Posted on Oct 10, 2013, 6 a.m.
Flavonoids in blueberries may improve flow mediated dilation – a marker of blood vessel elasticity, among healthy men.
Blueberries are an abundant source of flavonoids – antioxidant compounds that occur in plants. Jeremy Spencer, from the University of Reading (United Kingdom), and colleagues conducted two double-blind crossover trials involving 21 healthy men. The first study assessed the effect of 4 different doses of blueberry flavonoids on flow mediated dilation (FMD) – a marker of blood vessel elasticity, at 5 different timepoints. The team observed that FMD increased at 1-2 hours post-consumption, and again at 6 hours post-consumption. The researchers then investigated the effects of 5 different doses of blueberry polyphenols between timepoint 0 and one hour later. They observed a dose-dependent response for consumptions up to 766 total blueberry polyphenols, after which the response reached a plateau. Positing that the increases in flow-mediated dilation observed decreased the activity of nicotinamide-adenine dinucleotide phosphate (NADPH) – an enzyme involved in the production of free radicals, the study authors submit that: “Blueberry intake acutely improves vascular function in healthy men in a time- and intake-dependent manner.”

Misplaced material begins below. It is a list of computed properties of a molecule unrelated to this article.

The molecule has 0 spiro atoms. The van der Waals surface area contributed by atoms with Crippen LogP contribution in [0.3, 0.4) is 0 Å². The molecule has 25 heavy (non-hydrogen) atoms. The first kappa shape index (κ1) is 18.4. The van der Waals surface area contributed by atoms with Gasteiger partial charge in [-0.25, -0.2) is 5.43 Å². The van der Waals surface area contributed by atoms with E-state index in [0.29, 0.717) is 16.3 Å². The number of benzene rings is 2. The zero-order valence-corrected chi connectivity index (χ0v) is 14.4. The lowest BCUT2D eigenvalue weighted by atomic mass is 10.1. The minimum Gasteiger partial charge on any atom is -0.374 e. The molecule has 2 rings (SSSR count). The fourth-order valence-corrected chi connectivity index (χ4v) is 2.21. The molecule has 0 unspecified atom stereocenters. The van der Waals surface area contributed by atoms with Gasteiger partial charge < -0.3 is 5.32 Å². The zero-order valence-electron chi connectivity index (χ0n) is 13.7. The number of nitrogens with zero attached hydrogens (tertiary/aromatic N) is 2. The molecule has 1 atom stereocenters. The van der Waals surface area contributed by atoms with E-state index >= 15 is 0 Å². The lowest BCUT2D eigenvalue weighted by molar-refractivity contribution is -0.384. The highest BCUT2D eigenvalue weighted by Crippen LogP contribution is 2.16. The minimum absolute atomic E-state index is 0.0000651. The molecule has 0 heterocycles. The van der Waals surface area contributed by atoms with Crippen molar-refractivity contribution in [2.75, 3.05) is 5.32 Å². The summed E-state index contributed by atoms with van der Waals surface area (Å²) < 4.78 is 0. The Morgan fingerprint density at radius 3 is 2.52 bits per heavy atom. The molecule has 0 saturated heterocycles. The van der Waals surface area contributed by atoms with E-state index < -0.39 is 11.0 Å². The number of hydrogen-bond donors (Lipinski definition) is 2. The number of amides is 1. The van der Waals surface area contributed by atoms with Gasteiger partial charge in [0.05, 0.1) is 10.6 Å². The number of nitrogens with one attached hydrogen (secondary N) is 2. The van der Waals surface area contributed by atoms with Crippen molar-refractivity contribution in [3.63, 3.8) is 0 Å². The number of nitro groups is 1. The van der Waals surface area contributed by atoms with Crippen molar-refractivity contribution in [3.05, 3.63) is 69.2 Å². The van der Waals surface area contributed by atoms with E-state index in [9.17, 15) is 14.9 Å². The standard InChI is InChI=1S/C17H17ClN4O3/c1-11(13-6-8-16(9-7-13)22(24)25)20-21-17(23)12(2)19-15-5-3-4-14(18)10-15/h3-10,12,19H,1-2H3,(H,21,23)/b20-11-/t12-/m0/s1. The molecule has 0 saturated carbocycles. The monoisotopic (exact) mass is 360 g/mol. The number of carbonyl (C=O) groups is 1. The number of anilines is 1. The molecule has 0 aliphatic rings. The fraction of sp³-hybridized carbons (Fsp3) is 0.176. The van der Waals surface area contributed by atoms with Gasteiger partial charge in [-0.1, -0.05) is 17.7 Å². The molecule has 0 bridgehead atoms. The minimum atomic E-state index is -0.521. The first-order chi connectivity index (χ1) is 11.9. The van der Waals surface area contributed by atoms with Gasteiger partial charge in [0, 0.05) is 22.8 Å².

Rodriguez-Mateos A, Rendeiro C, Bergillos-Meca T, Tabatabaee S, George TW, Heiss C, Spencer JP. “Intake and time dependence of blueberry flavonoid-induced improvements in vascular function: a randomized, controlled, double-blind, crossover intervention study with mechanistic insights into biological activity.” Am J Clin Nutr. 2013 Sep 4.